East Asian international graduate students (EAGS) report frustration and isolation while interacting with university instructors and American classmates. Not much attention has been paid to matriculated ESL students beyond the language classroom in spite of the growing expectation of all students for verbal classroom participation in content classrooms in U.S. higher education.
The purpose of this study is to explore the perceptions of EAGS's academic oral communication needs and verbal participation in U.S. graduate courses. The two-phase design approach is applied by surveying 139 EAGS and interviewing 15 EAGS at a large Midwestern research university.
The survey findings revealed that EAGS believe that raising questions and participating in whole-class discussions are the two most frequently expected oral tasks in graduate courses. EAGS were most concerned about leading class discussions and participating in whole-class discussions. EAGS considered listening comprehension and participation in whole-class discussions to be the most important skills for academic success, and pronunciation and note-taking, the least important.
Most EAGS in the two group interviews shared similar views with their university instructors and American classmates, associating active class participation with verbal participation. At the same time, some EAGS argued that remaining silent, but attentively listening is another way to actively engage in class. Some wanted to remain legitimately silent through peripheral participation, especially at the early stages of their academic life in the U.S.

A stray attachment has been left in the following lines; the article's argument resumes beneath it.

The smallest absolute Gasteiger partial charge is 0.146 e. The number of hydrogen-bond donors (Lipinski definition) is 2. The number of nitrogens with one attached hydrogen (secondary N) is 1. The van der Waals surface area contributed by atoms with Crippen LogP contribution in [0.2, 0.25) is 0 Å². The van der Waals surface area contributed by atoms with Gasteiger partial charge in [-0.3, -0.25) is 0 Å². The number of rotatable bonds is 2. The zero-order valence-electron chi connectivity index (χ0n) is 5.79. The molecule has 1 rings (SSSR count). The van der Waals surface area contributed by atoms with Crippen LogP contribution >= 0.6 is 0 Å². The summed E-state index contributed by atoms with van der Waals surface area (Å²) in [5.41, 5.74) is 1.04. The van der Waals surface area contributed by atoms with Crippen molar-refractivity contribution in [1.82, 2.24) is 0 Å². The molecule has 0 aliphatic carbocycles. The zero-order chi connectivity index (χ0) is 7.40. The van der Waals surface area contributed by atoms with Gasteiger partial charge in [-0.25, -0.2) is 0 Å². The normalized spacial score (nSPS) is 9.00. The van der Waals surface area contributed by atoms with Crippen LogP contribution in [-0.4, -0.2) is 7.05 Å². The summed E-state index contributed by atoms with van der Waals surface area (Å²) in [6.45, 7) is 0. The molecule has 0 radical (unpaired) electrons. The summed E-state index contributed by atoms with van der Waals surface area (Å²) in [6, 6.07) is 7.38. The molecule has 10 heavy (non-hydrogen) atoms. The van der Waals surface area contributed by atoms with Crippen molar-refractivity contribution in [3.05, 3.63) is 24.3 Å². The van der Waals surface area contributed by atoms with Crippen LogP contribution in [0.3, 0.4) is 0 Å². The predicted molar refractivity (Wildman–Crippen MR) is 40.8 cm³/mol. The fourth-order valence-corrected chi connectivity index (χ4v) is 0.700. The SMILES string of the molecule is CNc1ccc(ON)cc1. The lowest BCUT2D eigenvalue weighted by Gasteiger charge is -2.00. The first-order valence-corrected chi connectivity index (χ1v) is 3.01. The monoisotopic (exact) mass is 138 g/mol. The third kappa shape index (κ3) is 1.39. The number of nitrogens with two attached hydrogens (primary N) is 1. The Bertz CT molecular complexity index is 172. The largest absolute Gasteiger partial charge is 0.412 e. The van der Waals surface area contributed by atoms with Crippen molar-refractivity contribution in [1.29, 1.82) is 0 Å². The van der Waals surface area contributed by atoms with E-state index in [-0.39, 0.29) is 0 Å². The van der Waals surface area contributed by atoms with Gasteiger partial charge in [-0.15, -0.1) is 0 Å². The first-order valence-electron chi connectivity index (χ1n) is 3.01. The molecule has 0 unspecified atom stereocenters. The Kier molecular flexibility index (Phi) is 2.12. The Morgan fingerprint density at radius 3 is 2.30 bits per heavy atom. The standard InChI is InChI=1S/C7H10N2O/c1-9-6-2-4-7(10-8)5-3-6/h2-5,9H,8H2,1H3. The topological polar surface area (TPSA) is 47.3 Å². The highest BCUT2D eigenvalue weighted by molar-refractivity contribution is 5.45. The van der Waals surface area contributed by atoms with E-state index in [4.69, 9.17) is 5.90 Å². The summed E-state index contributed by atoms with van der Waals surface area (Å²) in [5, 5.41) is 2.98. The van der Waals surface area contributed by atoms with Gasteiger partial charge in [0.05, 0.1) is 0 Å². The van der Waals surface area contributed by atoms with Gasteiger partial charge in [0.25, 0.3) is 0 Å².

EAGS in both the survey and group interviews reported the importance for all parties–content-area university instructors, domestic students, and international students–to be aware of linguistic and cultural diversity of EAGS and to share the communication burden in order to promote EAGS's verbal classroom participation in linguistically and culturally diverse classrooms.
Several important issues and specific pedagogical suggestions for English for Academic Purposes course planning and material development have emerged from the current study. These can help better prepare ESL students with oral communication skills that they need in order to succeed in university content classrooms. The present study also provides teaching strategies for all university instructors to create more inclusive classroom environments, where linguistic and cultural diversity of EAGS is appreciated.
|School:||The Ohio State University|
|Department:||Teaching and Learning|
|School Location:||United States -- Ohio|
|Source:||DAI-A 79/09(E), Dissertation Abstracts International|
|Keywords:||East asian students, English for academic purpose, Graduate education, International students, Silence, Verbal classroom participation|
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